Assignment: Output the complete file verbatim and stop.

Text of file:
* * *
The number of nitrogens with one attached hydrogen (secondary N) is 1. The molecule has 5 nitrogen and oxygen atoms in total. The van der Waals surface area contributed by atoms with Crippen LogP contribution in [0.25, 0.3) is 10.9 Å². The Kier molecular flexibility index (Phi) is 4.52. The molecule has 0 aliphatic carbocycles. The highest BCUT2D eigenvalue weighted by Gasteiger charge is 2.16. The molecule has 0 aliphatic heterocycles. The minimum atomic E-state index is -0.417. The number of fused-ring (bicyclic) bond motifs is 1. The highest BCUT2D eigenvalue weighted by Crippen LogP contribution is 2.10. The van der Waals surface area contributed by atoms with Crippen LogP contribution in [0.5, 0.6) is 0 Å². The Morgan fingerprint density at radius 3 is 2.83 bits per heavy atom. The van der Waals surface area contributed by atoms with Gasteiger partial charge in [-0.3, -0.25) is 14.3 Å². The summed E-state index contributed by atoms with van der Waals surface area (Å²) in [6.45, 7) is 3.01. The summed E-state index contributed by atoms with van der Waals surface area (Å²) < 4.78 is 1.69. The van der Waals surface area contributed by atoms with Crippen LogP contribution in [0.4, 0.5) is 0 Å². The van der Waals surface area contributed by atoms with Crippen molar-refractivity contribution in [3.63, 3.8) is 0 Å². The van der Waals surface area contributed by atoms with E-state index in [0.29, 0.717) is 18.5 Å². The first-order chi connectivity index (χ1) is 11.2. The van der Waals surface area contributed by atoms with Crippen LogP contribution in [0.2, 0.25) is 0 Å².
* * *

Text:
The number of nitrogens with one attached hydrogen (secondary N) is 1. The molecule has 5 nitrogen and oxygen atoms in total. The van der Waals surface area contributed by atoms with Crippen LogP contribution in [0.25, 0.3) is 10.9 Å². The Kier molecular flexibility index (Phi) is 4.52. The molecule has 0 aliphatic carbocycles. The highest BCUT2D eigenvalue weighted by Gasteiger charge is 2.16. The molecule has 0 aliphatic heterocycles. The minimum atomic E-state index is -0.417. The number of fused-ring (bicyclic) bond motifs is 1. The highest BCUT2D eigenvalue weighted by Crippen LogP contribution is 2.10. The van der Waals surface area contributed by atoms with Crippen LogP contribution in [0.5, 0.6) is 0 Å². The Morgan fingerprint density at radius 3 is 2.83 bits per heavy atom. The van der Waals surface area contributed by atoms with Gasteiger partial charge in [-0.3, -0.25) is 14.3 Å². The summed E-state index contributed by atoms with van der Waals surface area (Å²) in [6.45, 7) is 3.01. The summed E-state index contributed by atoms with van der Waals surface area (Å²) < 4.78 is 1.69. The van der Waals surface area contributed by atoms with Crippen LogP contribution in [0.4, 0.5) is 0 Å². The van der Waals surface area contributed by atoms with Crippen molar-refractivity contribution in [3.63, 3.8) is 0 Å². The van der Waals surface area contributed by atoms with E-state index in [0.29, 0.717) is 18.5 Å². The first-order chi connectivity index (χ1) is 11.2. The van der Waals surface area contributed by atoms with Crippen LogP contribution in [0.2, 0.25) is 0 Å².